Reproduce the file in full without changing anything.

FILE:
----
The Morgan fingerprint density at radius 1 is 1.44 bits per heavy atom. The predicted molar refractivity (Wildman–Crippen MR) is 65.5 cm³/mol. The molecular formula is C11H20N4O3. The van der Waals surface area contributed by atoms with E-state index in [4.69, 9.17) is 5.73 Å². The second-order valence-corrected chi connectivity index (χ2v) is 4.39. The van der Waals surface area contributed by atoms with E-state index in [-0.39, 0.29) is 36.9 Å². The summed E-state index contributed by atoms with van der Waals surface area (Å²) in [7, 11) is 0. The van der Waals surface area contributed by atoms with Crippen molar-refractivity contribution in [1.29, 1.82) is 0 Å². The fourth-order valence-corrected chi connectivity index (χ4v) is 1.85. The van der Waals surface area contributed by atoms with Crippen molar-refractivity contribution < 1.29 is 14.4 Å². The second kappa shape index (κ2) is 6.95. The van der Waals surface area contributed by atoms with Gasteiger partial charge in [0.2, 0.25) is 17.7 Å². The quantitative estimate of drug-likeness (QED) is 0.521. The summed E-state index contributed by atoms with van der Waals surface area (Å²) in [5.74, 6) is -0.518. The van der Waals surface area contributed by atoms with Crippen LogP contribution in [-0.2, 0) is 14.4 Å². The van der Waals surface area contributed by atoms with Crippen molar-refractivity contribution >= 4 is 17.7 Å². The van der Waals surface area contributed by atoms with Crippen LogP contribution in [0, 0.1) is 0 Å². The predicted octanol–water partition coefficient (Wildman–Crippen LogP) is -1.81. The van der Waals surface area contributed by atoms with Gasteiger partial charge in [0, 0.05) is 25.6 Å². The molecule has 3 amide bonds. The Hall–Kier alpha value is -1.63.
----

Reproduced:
The Morgan fingerprint density at radius 1 is 1.44 bits per heavy atom. The predicted molar refractivity (Wildman–Crippen MR) is 65.5 cm³/mol. The molecular formula is C11H20N4O3. The van der Waals surface area contributed by atoms with E-state index in [4.69, 9.17) is 5.73 Å². The second-order valence-corrected chi connectivity index (χ2v) is 4.39. The van der Waals surface area contributed by atoms with E-state index in [-0.39, 0.29) is 36.9 Å². The summed E-state index contributed by atoms with van der Waals surface area (Å²) in [7, 11) is 0. The van der Waals surface area contributed by atoms with Crippen molar-refractivity contribution in [1.29, 1.82) is 0 Å². The fourth-order valence-corrected chi connectivity index (χ4v) is 1.85. The van der Waals surface area contributed by atoms with Crippen molar-refractivity contribution < 1.29 is 14.4 Å². The second kappa shape index (κ2) is 6.95. The van der Waals surface area contributed by atoms with Gasteiger partial charge in [0.2, 0.25) is 17.7 Å². The quantitative estimate of drug-likeness (QED) is 0.521. The summed E-state index contributed by atoms with van der Waals surface area (Å²) in [5.74, 6) is -0.518. The van der Waals surface area contributed by atoms with Crippen LogP contribution in [-0.2, 0) is 14.4 Å². The van der Waals surface area contributed by atoms with Crippen molar-refractivity contribution >= 4 is 17.7 Å². The van der Waals surface area contributed by atoms with Crippen LogP contribution in [0, 0.1) is 0 Å². The predicted octanol–water partition coefficient (Wildman–Crippen LogP) is -1.81. The van der Waals surface area contributed by atoms with Gasteiger partial charge in [0, 0.05) is 25.6 Å². The molecule has 3 amide bonds. The Hall–Kier alpha value is -1.63.